Verbelen’s Nazi fanaticism can be measured against the fact that only the most committed Flemish volunteers served in the Waffen-SS, most were disillusioned by SS savageries. But not Verbelen or his followers of Dervlag. They did not flinch.

After recruiting for the Waffen-SS, Verbelen was promoted. “From 1943-1945, Verbelen became a member of the SD Hauptamt (headquarters) in Belgium and the head of the Frauenespionage (Women’s Espionage Group)” in the nation’s capital, according to the CIC records. These records, based on captured SS documents, then underscore his main contribution: “His main task was to counteract the Resistance Movement within Belgium.”


What did Verbelen do to “counteract” the Resistance? He specialized in running a net of informers and “turned” members of the anti-Nazi underground against their comrades. He organized and, undoubtedly, participated in raids or “sweeps” on known or suspected Resistance fighters.

According to Belgion sources, Verbelen often participated in wiping out villages suspected of harboring underground members. His name is linked to the atrocities committed at MenseeI-Kiesegem village in 1944 when all males over the age of 12 were deported to death camps on suspicion of hiding Allied pilots.

The standard weapon used by the Partisan fighters who were captured was torture. The SS dungeons in Belgium used medieval and modern devices. The Nuremberg war crimes trials produced evidence about the mechanical flogger used by the SD in the Lowlands and France.

The victim — in Verbelen’s case, always a woman or a young girl, according to the war crimes charges sustained against him in 1947 — was shackled against an upright board. A machine was then calibrated to the exact number of lashed need to kill, and turned on while SD agents waited casually for their victims to “confess.”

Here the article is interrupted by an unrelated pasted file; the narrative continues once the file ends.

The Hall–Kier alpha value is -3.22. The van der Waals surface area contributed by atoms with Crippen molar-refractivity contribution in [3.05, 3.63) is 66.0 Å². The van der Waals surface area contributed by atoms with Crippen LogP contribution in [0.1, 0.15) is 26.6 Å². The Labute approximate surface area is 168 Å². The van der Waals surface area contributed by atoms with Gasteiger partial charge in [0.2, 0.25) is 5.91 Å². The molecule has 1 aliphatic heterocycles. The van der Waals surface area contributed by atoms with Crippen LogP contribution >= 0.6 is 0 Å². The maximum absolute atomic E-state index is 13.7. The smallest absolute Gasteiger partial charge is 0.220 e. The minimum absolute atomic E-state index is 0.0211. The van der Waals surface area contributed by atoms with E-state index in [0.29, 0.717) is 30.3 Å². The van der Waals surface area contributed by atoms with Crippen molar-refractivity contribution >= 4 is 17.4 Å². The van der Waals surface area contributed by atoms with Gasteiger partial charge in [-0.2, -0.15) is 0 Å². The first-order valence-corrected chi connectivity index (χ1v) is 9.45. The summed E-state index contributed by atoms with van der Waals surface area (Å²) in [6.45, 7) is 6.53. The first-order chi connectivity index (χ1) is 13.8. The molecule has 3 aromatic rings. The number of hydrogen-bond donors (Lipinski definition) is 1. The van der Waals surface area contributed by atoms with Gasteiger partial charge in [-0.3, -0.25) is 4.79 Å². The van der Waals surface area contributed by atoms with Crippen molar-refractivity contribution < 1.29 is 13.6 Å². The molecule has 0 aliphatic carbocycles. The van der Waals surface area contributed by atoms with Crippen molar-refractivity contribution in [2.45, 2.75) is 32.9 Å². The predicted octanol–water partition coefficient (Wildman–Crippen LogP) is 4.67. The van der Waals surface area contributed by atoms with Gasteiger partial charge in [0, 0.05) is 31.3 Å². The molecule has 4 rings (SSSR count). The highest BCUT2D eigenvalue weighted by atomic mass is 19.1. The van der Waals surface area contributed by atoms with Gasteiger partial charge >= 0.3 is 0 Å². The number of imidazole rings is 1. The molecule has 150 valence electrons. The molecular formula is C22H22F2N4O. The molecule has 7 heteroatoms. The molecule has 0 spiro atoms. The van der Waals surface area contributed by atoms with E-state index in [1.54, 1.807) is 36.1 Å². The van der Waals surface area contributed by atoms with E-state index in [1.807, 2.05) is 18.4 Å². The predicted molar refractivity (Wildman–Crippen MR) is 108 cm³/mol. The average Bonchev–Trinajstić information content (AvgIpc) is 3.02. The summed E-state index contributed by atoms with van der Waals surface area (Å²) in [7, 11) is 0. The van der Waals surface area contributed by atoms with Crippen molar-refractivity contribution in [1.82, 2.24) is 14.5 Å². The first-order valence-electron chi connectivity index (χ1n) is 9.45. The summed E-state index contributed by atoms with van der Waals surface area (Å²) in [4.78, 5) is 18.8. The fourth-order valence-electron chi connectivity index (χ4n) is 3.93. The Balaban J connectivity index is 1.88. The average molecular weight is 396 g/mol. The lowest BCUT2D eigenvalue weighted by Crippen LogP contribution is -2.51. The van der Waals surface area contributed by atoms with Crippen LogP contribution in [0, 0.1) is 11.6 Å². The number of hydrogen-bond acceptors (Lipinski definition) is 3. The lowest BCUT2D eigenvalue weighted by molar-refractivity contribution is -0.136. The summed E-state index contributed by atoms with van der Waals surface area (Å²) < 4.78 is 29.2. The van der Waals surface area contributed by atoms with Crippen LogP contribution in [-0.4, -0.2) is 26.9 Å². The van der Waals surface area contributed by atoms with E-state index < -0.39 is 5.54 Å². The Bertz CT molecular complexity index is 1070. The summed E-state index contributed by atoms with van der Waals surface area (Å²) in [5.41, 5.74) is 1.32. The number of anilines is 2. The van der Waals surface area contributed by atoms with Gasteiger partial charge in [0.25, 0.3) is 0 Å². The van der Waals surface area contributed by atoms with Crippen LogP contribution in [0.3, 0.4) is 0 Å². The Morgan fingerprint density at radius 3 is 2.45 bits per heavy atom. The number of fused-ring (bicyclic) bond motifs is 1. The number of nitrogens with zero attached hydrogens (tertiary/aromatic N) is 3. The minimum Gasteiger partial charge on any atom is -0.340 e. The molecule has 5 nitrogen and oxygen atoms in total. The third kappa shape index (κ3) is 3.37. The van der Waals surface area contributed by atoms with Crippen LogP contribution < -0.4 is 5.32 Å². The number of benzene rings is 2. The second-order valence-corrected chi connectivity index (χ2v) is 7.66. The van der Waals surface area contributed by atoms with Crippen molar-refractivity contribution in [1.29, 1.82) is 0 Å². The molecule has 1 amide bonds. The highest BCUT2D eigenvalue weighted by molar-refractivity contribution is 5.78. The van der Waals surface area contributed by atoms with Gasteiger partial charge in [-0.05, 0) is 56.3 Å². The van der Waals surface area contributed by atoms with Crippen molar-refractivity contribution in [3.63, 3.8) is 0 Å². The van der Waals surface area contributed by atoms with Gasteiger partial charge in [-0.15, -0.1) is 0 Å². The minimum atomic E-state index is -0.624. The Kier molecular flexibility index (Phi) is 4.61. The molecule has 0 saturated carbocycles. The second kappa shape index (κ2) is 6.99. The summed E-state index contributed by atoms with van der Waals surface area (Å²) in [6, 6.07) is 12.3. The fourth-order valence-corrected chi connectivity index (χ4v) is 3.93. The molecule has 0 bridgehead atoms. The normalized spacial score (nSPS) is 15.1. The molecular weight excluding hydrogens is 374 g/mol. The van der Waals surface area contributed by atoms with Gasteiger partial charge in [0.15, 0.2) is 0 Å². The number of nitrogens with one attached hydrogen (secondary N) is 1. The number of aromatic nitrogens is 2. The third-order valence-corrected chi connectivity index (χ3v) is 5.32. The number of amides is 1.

Verbelen’s “chief task” against the Resistance necessarily had to bring him into an intimate working relationship with another up and coming SD officer who also used the same SD methods, working out of the identical SD headquarters in Brussels as did Verbelen and eventually — while hiding from war crimes trials that condemned him to death as was the case with Verbelen — worked for the same employer, the Counter Intelligence Corps (CIC) of the U.S. Army.

Verbelen’s fellow SD colleague in Belgium was none other than Klaus Barbie, according to evidence from both SS and U.S. Justice Department studies of Nazi sources. To be sure, according to the 1983 justice Departiment report on Barbie he preferred to force Resistance fighters to undergo more primitive tortures, like the “door treatment,” as the underground called it. This involved placing the victim’s hand in the doorjam while the door was repeatedly opened and shut.

Barbie’s own SS personnel file, located at the BDC, stated that “Since May of 1940, Barbie has been deployed abroad (Holland, Belgium, France)” (BDC, Barbie File, September, 1944).

The Justice Department report, “Klaus Barbie and the U.S. Government,” concluded on the basis of Nazi evidence (P. 8, Vol.I) that Barbie has been “assigned in Beligium … probably sometime between July 1941 and May 1942” when both Barbie and Verbelen, young Obersturmfuehrers, spent every working hour for 10 months crushing the Belgian Resistance from SD Brussels headquarters out of Section IV of the RSHA (Reichssicherheitshauptamt), the Reich Central Security Office, SS.

As for Verbelen, a 1966 CIC report stated ” When Belgium was liberated, Verbelen withdrew with German forces, leaving his wife and two children behind. Unable to reach Verbelen to take revenge on him, members of the Resistance murdered Verbelen’s family.”

(Tomorrow: Part Three)

Founding Funders

The digitization of the JTA Archive would not have been possible without the generous support of the following donors:
  • The Gottesman Fund
  • Righteous Persons Foundation
  • Charles H. Revson Foundation
  • Elisa Spungen Bildner and Robert Bildner, in honor of Norma Spungen
  • George S. Blumenthal
  • Grace and Scott Offen Charitable Fund